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Evening television news outlets have largely not reported on two important cases issued by the Supreme Court that rolled back workplace anti-discrimination law, despite the urgent call for congressional action issued by Justice Ruth Bader Ginsburg in her dual dissents.
Ginsburg, in addition to being one of the most accomplished justices in history due to her trailblazing civil rights work, has also been a crucial participant in the dialogue between the Court and Congress over the scope of anti-discrimination law. Most famously, it was Ginsburg who successfully called upon Congress to act after the notorious Ledbetter v. Goodyear Tire & Rubber Co. (2007) decision, when the conservative majority twisted the intent of Title VII's protections against employment discrimination to make it easier to illegally pay women less than their colleagues.
When the five conservative justices once again attacked Title VII at the end of the Court's latest term and similarly dismissed long-standing law to make it harder for workers to protect themselves from sex and race discrimination, Ginsburg reprised her liberal dissent and asked Congress to undo the conservative damage to this vital component of the Civil Rights Act.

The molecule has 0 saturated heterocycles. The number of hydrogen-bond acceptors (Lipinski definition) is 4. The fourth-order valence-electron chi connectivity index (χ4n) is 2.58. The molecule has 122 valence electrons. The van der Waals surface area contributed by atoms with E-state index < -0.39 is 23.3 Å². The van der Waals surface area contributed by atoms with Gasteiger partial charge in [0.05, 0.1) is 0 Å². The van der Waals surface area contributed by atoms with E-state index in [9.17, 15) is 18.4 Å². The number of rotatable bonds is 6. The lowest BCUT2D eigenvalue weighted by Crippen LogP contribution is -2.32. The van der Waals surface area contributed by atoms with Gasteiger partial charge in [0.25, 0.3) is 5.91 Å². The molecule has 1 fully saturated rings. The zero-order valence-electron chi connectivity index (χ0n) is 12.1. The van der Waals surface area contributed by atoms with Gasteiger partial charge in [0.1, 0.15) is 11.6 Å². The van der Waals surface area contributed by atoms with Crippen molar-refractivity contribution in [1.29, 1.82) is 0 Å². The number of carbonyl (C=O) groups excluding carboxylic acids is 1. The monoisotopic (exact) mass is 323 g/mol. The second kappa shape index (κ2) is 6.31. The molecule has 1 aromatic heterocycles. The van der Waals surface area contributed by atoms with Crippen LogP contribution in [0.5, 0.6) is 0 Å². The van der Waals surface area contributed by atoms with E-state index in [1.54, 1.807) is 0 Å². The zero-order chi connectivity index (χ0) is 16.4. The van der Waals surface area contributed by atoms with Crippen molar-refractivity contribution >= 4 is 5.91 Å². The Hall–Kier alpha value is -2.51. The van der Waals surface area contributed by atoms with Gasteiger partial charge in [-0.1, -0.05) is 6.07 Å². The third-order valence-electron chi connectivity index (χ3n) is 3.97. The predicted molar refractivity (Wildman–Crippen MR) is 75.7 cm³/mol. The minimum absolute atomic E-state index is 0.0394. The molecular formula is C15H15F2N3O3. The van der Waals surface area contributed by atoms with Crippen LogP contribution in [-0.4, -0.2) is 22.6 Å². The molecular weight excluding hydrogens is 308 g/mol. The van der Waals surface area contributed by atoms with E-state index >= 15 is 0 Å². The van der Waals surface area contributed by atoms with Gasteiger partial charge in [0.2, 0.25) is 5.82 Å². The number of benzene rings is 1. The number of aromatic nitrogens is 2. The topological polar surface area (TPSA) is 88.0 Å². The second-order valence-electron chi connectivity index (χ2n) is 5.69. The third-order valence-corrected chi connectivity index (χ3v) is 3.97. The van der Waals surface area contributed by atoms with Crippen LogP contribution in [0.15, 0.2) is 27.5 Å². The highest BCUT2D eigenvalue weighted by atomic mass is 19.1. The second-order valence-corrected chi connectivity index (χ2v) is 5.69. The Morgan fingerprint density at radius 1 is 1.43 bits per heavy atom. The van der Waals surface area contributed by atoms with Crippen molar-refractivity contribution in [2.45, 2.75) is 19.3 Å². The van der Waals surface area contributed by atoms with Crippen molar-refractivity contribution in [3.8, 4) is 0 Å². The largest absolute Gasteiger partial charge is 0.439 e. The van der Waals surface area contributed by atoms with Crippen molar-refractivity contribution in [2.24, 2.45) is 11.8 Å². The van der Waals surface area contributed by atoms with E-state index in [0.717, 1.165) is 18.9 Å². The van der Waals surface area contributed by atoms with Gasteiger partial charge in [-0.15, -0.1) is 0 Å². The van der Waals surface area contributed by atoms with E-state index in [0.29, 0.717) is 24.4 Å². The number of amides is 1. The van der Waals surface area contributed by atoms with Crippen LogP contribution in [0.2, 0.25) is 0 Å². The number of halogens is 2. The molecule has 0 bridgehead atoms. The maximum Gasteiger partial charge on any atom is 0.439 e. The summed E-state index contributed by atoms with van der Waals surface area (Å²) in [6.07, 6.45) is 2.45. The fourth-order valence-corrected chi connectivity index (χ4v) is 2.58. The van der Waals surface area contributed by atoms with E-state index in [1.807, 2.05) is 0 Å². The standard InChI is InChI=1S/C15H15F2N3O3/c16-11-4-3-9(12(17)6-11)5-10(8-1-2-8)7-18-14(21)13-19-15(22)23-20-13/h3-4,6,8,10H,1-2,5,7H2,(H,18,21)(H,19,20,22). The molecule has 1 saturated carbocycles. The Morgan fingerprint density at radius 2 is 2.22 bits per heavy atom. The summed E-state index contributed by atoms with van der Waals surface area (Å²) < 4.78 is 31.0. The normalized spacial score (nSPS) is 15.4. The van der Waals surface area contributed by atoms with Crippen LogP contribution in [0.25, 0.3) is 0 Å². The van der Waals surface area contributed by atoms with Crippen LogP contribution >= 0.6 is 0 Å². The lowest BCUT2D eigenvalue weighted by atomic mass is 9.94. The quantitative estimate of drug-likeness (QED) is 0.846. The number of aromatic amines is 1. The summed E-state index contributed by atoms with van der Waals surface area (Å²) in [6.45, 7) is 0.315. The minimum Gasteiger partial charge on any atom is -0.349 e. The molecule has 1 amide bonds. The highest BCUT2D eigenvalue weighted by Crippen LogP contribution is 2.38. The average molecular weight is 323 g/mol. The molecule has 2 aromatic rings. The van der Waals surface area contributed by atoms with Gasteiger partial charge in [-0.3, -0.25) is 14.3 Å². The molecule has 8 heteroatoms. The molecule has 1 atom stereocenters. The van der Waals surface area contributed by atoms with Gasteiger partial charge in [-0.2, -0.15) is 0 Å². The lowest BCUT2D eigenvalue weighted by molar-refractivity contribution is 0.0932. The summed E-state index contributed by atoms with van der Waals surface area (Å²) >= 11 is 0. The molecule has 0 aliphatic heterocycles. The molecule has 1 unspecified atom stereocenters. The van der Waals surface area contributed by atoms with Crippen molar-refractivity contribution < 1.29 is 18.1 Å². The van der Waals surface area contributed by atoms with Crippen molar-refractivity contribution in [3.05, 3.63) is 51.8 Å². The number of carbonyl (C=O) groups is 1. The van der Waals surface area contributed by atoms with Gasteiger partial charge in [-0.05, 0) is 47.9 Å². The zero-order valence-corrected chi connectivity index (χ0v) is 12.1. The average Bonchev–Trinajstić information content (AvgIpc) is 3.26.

But a Media Matters search of Nexis transcripts since these two opinions were issued reveals that not only have most network and cable evening news programs completely ignored Ginsburg's plea to Congress to take corrective action and "restore the robust protections against workplace harassment the Court weakens" - similar to what legislators did in passing the Lilly Ledbetter Fair Pay Act of 2009 - they are not reporting on the two new Title VII decisions at all. PBS' The NewsHour was the sole exception, with a solitary mention.
While this most recent term will rightly be remembered in part for the important step forward the Court took in according the LGBT community with equal civil rights under law, it will also go down in history as a term where protections for other groups were rolled back, most significantly in the gutting of the Voting Rights Act of 1965.
Indeed, the Court's rightward jerk under Chief Justice John Roberts was even more apparent in the continuation of closely divided pro-business decisions that undermine regulations and law that guard against corporate abuse. As reported by NBCNews.com, "[i]n one measure of the strong term for corporations, the Chamber of Commerce was on the winning side for 14 of the 17 cases in which it filed briefs, and a perfect 8-0 in closely divided cases."